Maybe “surviving” is too strong a word. More like “enduring,” or “persisting” or just plain “having patience.” Back on May 24, 2020, when the New York Times devoted its entire front page and three inside pages to the names of the 100,000 Americans who had died from Covid-19, it seemed like a shock to be shown the extent of the national tragedy. Now, eight months later, the death toll has reached 400,000, which by my reckoning exceeds the number of our dead from World War One, World War two, the Korean War and the Vietnam Wars combined. It makes for an incredibly depressing exercise and a reminder of the slow-motion nightmare we have been through. Four years ago, when he became president, I warned my friends and colleagues about what we were in for. Some thought I was exaggerating and that our political institutions would provide the necessary guardrails. Others agreed he was unusual to an extreme but figured the adults in the room would contain him. For many liberal observers, it was all just part of a normal political cycle, the ebbs and flows, highs and low, which we had been through before and would go through again. I...Read more

Capitol Blues

First they turned the Capitol blue. Then they turned it red. As if 2020 had not been exhausting enough. I’m already tired of 2021. Between Tuesday night’s election, Wednesday’s riotous insurrection and the subsequent endless news cycle chronicling the fallout and pressure on the President, I feel like all we have done lately is watch TV while not quite being able to believe or process all we are seeing. One thing I am certain of. To those who say “This is not who we are;” it might not be who we want to be, but it’s what we have become of late. I can’t help but to think of Mike Pence. He was hiding out in a bunker in the basement of the Capitol Building Wednesday afternoon, having been interrupted from the solemn process of reading the results of the Electoral College affirming Joe Biden’s perfectly legal election as the 46th President of the United States. Within minutes he’s swept away for his own safety, hiding from any angry mob, and likely fearing for his life and for the lives of his Congressional colleagues – some of whom he was with at the moment. It must have flashed even through...Read more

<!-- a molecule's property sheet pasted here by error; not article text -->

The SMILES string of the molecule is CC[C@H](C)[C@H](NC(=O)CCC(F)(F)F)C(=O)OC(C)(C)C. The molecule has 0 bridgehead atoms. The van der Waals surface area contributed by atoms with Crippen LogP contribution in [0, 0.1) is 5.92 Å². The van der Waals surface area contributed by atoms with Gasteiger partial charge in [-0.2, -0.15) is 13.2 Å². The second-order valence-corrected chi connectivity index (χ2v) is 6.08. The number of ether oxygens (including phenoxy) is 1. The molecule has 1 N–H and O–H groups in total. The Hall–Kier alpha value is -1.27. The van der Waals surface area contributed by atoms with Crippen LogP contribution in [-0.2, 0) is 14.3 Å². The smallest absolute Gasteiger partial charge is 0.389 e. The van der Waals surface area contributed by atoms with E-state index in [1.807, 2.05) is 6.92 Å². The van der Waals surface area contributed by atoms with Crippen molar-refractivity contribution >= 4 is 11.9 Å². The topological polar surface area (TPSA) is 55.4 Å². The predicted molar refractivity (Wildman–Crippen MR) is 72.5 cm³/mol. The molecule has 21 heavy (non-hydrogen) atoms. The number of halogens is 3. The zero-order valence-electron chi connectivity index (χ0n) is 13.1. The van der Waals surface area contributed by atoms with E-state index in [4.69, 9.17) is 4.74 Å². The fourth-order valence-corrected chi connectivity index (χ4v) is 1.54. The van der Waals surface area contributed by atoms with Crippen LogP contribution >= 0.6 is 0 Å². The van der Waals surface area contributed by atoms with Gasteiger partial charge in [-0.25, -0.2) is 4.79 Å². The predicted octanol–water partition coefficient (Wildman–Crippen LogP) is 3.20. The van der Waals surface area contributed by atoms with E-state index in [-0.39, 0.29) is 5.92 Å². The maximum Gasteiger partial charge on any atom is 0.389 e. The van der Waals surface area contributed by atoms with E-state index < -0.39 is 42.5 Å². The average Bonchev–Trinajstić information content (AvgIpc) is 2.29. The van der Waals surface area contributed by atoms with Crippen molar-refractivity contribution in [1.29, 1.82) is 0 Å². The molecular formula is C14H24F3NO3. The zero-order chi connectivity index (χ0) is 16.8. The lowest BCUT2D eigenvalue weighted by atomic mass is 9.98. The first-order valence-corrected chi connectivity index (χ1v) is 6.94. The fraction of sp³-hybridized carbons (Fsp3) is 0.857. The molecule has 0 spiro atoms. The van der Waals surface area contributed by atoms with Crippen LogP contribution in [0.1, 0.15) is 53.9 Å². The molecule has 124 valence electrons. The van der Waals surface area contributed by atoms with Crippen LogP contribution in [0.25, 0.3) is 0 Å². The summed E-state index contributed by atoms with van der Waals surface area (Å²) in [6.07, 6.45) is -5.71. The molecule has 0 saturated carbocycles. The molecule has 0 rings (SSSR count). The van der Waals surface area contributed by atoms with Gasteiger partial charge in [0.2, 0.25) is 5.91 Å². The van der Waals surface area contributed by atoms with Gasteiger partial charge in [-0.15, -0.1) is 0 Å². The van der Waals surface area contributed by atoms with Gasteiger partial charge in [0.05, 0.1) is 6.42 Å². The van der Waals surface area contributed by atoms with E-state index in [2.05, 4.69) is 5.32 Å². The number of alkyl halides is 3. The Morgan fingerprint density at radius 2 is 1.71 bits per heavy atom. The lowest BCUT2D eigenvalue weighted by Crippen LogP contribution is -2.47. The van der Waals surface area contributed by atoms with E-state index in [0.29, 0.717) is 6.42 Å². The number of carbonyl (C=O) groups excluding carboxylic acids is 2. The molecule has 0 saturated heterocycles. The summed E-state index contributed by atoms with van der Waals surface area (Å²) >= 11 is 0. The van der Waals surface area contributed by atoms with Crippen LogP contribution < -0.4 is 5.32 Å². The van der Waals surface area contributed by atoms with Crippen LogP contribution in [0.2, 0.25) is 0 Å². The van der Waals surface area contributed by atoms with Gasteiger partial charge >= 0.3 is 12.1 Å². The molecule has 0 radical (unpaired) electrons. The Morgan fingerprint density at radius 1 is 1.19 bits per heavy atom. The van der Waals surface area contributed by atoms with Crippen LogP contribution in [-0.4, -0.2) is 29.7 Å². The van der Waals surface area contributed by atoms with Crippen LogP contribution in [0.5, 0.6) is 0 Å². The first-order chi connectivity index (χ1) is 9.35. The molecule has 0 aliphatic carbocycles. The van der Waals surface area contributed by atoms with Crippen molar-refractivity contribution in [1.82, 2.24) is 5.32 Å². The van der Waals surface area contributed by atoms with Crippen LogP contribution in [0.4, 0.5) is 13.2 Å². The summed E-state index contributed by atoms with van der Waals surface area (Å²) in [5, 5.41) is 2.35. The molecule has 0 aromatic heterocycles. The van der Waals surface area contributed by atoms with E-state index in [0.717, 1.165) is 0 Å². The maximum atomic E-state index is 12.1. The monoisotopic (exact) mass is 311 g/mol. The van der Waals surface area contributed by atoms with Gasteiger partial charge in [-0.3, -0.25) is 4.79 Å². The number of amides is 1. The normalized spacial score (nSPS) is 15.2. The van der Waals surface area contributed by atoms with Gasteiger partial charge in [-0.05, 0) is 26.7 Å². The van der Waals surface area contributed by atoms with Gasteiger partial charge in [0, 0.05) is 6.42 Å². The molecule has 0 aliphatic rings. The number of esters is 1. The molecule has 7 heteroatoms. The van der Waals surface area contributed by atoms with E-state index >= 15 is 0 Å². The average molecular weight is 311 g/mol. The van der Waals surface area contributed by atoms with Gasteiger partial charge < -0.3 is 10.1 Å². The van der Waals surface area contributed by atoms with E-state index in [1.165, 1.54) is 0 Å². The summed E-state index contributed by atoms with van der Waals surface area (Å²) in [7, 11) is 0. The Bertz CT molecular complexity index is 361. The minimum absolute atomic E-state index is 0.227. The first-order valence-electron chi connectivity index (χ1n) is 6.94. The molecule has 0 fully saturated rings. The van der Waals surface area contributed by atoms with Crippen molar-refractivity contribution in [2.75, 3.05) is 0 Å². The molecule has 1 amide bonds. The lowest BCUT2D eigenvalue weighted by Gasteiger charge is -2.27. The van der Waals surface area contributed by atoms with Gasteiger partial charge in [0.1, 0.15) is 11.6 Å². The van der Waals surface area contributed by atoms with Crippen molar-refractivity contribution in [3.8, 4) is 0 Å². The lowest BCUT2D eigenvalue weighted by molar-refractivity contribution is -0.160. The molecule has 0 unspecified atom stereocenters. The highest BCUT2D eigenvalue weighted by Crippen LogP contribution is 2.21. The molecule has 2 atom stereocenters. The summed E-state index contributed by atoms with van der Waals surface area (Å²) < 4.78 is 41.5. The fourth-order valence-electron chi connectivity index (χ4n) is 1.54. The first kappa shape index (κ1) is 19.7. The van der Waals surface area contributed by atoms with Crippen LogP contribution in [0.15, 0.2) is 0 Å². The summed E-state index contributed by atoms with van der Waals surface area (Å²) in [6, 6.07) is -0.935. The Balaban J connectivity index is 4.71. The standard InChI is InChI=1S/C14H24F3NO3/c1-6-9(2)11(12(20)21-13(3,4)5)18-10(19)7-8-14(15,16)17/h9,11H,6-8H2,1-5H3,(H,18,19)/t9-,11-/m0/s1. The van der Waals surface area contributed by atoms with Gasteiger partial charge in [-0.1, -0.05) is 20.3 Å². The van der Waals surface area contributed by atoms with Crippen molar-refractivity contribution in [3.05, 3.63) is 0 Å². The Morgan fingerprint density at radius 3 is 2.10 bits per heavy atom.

For all the coverage of the pandemic, there’s been precious little if any sense of what changes are in store for our world. In most articles and conversations, the focus is on a “return to normal,” though sometimes there’s a phrase added in, like “whatever that will be.” With the advent of vaccines that are now (too) slowly being distributed, there’s good reason to be hopeful that we will finally get back to a modicum of recognizable life, including seeing peoples’ faces, embracing folks we love, and going out shopping and dining without fear of contracting the virus. I, too, am tired of Zoom meetings and need to get back out in the field. But what will that field look like? The ongoing discussions about economic recovery do little to illuminate the full scope of what lies ahead. These models of supply and demand, income and spending, tax rates and tax revenues, are generally based in a static economic model of a business cycle. Thus the recurring reference to the stock market index or quarterly growth rates in employment and consumer spending. None of that tells us what the post-pandemic world might look like. At the risk of sounding like...Read more